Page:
Healthcare associated infections (HAIs) are largely preventable, but persist as a major concern for patients and health care providers. More than 1.7 million Americans contract healthcare-associated HAIs each year, slowing recovery times and lengthening hospital stays. Of them 99,000 people will die, due at least in part, to the HAI.
Such infections can result from bacteria, viruses, or fungi. The most common infections are bloodstream infections, pneumonia, and urinary tract infections, followed by surgical site infections (SSIs). SSIs generally appear within 30 days of surgery, or within one year for implanted devices. Treatment for infections usually requires line or catheter removal, antibiotic treatment, and sometimes surgical intervention. Often antibiotics will prove effective, although many bacterial strains are becoming resistant to them, such as the virulent strain of Staph known as MRSA (methicillin-resistant Staphylococcus aureus).
Basic cleanliness practices have proven quite successful at reducing the incidence of infections, from hand washing to making sure bandages are clean and dry. With this emphasis, some improvements have been made in preventing infections in healthy, younger people in hospital settings. Older people, however, still suffer frequently from blood infections and infections from urinary catheters after surgery.
Find a surgeon that you trust, even if it takes time. Make sure that he/she is board-certified, and has enough experience to make you feel comfortable. Seek opinions from multiple surgeons, and weigh the benefits and risks of the procedure, especially if it is elective surgery. Even after selecting a surgeon, ask plenty of questions (visit AHRQ Question Builder for help creating a list) to be sure that you understand the procedure, and what you need to do before and after surgery to prevent infection and speed recovery. Consider bringing a friend or family member to your appointments.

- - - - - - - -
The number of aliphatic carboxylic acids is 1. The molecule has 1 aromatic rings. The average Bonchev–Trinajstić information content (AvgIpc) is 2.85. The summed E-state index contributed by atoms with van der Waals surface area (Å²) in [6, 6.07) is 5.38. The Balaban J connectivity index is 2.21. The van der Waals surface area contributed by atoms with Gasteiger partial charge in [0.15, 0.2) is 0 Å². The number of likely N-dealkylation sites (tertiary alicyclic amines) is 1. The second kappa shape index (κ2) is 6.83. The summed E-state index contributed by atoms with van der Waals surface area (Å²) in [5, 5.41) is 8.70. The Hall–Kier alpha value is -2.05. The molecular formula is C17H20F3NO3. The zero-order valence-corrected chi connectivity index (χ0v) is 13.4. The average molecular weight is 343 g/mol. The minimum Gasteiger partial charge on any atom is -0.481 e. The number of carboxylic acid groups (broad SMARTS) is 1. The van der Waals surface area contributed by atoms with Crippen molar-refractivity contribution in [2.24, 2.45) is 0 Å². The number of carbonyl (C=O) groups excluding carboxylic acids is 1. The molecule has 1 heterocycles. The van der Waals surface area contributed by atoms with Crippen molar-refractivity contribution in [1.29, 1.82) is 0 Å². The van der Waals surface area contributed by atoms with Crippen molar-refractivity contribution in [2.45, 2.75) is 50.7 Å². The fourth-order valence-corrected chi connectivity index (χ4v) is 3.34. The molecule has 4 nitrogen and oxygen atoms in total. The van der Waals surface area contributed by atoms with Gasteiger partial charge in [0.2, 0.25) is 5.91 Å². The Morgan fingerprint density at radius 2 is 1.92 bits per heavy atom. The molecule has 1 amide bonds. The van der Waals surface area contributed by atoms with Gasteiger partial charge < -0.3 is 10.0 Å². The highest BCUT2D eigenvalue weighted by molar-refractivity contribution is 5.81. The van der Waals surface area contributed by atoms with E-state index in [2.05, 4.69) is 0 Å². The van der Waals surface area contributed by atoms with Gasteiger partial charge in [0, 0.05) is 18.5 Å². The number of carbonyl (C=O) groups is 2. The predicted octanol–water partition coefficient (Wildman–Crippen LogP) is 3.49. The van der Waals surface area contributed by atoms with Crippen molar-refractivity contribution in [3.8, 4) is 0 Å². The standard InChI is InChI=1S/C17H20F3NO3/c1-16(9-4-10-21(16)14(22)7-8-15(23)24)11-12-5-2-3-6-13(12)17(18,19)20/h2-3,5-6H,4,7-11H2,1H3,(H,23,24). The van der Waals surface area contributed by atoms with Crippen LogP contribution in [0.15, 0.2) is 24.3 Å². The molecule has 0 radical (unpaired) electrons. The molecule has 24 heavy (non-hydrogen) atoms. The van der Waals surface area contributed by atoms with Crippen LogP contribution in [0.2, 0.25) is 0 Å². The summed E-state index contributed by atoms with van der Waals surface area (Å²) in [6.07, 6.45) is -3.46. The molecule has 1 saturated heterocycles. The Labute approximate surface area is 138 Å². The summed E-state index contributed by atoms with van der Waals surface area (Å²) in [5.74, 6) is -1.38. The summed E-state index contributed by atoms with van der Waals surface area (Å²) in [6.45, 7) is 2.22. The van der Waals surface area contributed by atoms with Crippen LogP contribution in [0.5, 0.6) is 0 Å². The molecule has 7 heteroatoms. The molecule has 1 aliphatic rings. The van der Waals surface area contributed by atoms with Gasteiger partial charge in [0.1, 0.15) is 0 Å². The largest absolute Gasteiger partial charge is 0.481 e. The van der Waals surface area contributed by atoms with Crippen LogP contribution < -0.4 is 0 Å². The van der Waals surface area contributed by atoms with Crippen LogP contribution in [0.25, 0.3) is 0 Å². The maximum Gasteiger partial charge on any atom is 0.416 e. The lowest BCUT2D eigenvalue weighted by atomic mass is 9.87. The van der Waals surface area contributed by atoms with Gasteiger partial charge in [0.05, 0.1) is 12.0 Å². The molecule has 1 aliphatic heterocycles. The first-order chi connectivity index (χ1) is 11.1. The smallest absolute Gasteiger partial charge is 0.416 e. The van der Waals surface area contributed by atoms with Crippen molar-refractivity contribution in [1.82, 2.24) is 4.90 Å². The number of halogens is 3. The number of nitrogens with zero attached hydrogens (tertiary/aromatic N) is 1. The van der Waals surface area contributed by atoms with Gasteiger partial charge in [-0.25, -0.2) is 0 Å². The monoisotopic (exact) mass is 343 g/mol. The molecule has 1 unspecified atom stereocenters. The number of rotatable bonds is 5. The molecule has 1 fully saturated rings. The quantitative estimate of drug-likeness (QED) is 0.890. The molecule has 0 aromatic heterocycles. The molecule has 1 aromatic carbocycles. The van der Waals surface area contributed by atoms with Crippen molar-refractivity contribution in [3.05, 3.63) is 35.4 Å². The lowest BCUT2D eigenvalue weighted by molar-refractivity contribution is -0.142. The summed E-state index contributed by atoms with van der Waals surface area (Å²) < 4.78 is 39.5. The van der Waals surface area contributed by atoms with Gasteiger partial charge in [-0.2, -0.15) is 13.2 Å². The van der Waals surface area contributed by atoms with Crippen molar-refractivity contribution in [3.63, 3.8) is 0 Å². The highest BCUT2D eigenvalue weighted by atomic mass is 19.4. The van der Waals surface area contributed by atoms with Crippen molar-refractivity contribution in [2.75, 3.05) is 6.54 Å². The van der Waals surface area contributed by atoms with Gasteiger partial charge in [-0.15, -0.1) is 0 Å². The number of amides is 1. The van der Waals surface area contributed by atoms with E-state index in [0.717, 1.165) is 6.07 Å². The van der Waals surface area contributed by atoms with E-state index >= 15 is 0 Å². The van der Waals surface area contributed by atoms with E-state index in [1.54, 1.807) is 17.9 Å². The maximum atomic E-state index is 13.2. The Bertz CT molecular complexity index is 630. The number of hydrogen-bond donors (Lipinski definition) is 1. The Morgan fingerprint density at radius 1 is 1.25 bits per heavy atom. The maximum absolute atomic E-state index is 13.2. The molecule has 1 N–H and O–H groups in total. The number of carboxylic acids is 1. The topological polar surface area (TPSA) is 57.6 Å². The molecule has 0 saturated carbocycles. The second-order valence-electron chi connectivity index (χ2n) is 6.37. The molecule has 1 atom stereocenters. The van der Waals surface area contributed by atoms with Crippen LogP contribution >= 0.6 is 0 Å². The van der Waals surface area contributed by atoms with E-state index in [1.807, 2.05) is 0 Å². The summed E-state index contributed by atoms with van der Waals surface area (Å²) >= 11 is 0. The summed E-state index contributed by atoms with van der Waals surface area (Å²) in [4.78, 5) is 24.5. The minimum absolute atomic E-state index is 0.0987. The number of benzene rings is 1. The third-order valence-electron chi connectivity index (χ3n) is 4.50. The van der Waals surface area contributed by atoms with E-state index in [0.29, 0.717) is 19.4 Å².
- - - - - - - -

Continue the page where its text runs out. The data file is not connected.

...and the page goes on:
Quit smoking. Among other health problems, smoking increases the odds for infection after surgery. At worst, try to stop 2 weeks before your procedure.
Ask your doctor when you should stop eating or drinking before surgery. Anesthesia can cause vomiting, which can lead to pneumonia, an infection in the lungs.
Prioritize hygiene. Ask your surgeon and nurses if they have washed and sanitized their hands. After surgery, wash your own hands frequently. Tell friends and family to wash their hands before they enter your room, and ask them to stay home if they are feeling sick.
Pay attention to any signs of infection: Fever, chills, weakness, increased pain, swelling, redness, bleeding, or wound discharge. Seek medical attention immediately if you have any of these symptoms.
Information on how to choose a surgeon.
Information about preparing for surgery.
Information about health care-associated infections, and how to reduce your risk.
Information specific to women about preparing for surgery.
Detailed information about health care-associated infections.